Page Updated:- Sunday, 31 October, 2021.


Earliest 1709

Red Lion

Open 2020+

Charing Heath


01233 712418

Above postcard, date unknown.

Red Lion

Above photo, date unknown.

Red Lion sign

Above photo, date unknown.

Red Lion 2010

Above photo 2010 by David Anstiss Creative Commons Licence.

Red Lion 2012

Above photo 2012 by Nigel Chadwick Creative Commons Licence.

Red Lion sign 2002Red Lion sign 2011

Above left, August 2002. Sign right 2011.

Thanks from Brian Curtis


Originally a thatched farmhouse built in 1562, the building’s history can be traced back to the reign of Elizabeth I. An ale and cider licence was granted in 1709 before it officially became an Inn later that century. The pub has been trading ever since - including a period of time when it doubled as a postal sorting office.

A coin has been found bearing the name of Thomas Chapman, 1666, and the words Ye Red Lion.

Customers can see for themselves a piece of the pub's fascinating history - a child's leather shoe found in the chimney during refurbishment. Dating from 1850, rumour has it that strange things occur if it is taken off the premises.

I was informed in 2016 that the pub closed. Date of closure as yet unknown.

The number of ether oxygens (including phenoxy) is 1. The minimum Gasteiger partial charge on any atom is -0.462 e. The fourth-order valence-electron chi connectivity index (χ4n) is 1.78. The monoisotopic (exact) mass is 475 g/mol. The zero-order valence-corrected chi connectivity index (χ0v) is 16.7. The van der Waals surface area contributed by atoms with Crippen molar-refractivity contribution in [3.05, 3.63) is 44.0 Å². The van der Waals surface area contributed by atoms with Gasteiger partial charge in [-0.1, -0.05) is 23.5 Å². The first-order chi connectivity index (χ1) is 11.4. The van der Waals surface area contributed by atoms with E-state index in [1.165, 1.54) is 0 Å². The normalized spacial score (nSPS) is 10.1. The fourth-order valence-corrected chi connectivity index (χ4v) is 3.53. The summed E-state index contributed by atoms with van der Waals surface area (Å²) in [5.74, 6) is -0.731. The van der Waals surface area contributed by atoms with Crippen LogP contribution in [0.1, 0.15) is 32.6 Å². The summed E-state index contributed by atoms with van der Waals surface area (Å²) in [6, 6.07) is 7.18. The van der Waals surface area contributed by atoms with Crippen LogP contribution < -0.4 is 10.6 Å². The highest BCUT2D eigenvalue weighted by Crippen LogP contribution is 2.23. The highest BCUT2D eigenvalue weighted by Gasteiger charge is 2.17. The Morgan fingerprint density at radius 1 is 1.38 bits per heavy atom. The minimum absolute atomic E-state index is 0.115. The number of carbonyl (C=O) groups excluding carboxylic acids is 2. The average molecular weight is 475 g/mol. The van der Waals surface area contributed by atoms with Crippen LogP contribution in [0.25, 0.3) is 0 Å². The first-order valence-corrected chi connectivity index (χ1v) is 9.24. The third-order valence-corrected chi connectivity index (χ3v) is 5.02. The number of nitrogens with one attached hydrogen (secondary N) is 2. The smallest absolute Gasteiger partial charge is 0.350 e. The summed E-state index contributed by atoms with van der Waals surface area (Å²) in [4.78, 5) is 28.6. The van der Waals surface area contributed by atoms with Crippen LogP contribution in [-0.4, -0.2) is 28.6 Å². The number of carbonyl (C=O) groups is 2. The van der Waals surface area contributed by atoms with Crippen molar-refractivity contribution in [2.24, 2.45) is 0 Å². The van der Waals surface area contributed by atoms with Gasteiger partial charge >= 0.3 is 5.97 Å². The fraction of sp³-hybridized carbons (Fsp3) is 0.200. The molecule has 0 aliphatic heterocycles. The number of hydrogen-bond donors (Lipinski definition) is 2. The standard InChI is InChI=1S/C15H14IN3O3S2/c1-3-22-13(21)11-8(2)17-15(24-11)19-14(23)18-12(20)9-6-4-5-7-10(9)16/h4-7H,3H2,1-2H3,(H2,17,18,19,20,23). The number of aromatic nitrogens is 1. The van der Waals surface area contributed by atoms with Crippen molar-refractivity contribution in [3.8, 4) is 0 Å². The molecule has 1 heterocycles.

If it did close, it's certainly open again now (April 2018).


Kentish Gazette, 22 December 1773.

On Friday evening, between the hours of 8 and 9, (whilst the servants, after having feed the horses, were retired to the house to supper) the stables of the "Red Lion Inn," upon Charing Heath, were entered by a horse stealer, who carried off a valuable black cart gelding. The master of the house, Mr. Sherwood, being soon apprized of the robbery, lost no time in making the necessary dispositions for an effectual pursuit, upon the supposition that the robber would direct his course either for Ashford or Maidstone; himself, well mounted, took the former road, having dispatched to servants in light pursuit upon the other. Mr. Sherwood had the good fortune to overtake the villain upon Westworld Leighton, who finding his escape together with his prize impractical, dismounted from the horse, and endeavoured to secure his retreat. This was, with great spirit, contested by Mr. Sherwood, who seized him as he was attempting to gain a field adjoining the Leighton. In the struggle a great coat, the fellow had under his arm, gave way, which he readily relinquished; he then, recovered himself, drew a pistol, with which he swore he would put Sherwood instantly to death, unless he desisted from the pursuit, which, be an unarmed, he very prudently complied with.In the pocket of the great coat, which is in the possession of Mr. Sherwood, were a pair of gloves, a pair of pistol-cases, and about an ounce and a half of gunpowder.